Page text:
The keyboard of the incorporated application has a planar sheet 60 with a plurality of key faces 61 fixed thereon, a plurality of cutouts 62 in the planar sheet partially surrounding each key face, and a plurality of living hinges 63 in the planar sheet at one side of each key face extending between the ends of each cutout. Thus, as the key face 61 is depressed, it pivots about the living hinge 63 to depress a force transmission member 21.
The force transmission member may be the same as force transmission member 21 illustrated in FIGS. 2 and 4, for transmitting the pivot motion of the key face to the multilayer sheet 22 of the present invention. Force transmission member 21 and multilayer sheet 22 are described in greater detail with respect to FIGS. 5 and 6. Specifically, force transmission members 21 may be individually provided and positioned on top of multilayer sheet 22. In the present invention, the force transmission members are preferably conventional springs or domes positioned on a common sheet 65 and preferably affixed thereto by cementing. The common sheet may be made of Mylar.
Alternatively, the common sheet 65 and all of the springs may comprise a single manufacture. Optimally the springs or domes are made of rubber, but any suitable material may be used.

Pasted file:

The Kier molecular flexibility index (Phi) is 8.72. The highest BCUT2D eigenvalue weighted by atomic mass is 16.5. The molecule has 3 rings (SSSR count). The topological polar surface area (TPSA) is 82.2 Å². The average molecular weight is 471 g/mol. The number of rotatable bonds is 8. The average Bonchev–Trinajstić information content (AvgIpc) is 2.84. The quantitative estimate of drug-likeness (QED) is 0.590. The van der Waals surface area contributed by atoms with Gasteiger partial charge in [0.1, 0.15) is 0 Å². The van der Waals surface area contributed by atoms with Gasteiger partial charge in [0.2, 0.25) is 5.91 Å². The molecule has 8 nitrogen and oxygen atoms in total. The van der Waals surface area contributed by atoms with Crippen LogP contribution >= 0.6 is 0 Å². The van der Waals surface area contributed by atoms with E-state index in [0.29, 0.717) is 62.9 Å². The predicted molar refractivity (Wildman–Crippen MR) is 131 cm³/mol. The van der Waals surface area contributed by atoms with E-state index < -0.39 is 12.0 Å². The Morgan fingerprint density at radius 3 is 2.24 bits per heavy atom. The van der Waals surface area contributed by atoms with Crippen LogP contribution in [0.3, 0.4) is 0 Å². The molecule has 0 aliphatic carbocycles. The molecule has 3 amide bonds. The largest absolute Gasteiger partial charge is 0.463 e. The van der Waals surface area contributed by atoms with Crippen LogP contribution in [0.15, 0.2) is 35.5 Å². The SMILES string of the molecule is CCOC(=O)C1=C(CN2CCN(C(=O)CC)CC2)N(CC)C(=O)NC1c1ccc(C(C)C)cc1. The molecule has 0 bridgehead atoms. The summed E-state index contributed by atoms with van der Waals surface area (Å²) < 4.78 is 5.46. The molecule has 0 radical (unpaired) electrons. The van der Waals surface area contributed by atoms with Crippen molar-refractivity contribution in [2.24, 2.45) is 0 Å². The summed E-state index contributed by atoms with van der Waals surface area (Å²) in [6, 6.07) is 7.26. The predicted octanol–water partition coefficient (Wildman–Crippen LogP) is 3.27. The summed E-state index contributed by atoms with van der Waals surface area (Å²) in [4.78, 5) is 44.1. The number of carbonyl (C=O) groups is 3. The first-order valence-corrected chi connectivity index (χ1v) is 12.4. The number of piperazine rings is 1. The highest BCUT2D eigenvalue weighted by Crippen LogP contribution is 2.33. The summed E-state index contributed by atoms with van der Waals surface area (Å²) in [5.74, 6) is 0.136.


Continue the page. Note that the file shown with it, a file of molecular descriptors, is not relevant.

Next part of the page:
Rubber spring or force transmission member 21 has a center probe 23 extending downward from the top thereof which serves as the force transmission member. The sheet 65 has suitable holes therethrough for the center probe 23 to enter upon depression of keyface 61.
Multilayer sheet 22 comprises a set of electrical contact members comprising sheets 67, 68 and 69. Sheet 67 comprises an uppermost contact member having electrical leads on the bottom side thereof, which connect to the data processor. Sheet 67 is made of an insulating material, preferably also Mylar, and is conventionally used in portable data processors. Sheet 68 comprises an insulating member having openings 70 therein corresponding to the keyfaces 11. Sheet 68 is also conventionally used in portable data processors and is preferably made of Mylar. Sheet 69 is similar to contact member sheet 67 and comprises a lowermost contact member having electrical leads on the top side thereof, which also connect to the data processor. An electrical lead of contact member sheet 67 and an electrical lead of contact member sheet 69 overlie one another at the location of opening 70 in insulating sheet 68, and are normally separated as shown in FIG. 5.
The probe 23 of force transmission member 21 transmits vertical force from the keyface 61 of the planar sheet 60 to uppermost contact member sheet 67 as illustrated in FIG. 6. The transmitted force by center probe 23 causes uppermost contact member sheet 67 to be pushed into the hole 70 in insulating sheet 68 and into contact with the lowermost contact member sheet 68. The electrical lead on the bottom of uppermost contact member sheet 67 is thereby pressed into contact with the electrical lead on the top of lowermost contact member sheet 68. This contact creates a connection between one of the lines on contact member sheet 67 and one of the lines on contact member sheet 69, which connection signals the operation of the depressed keyface 61.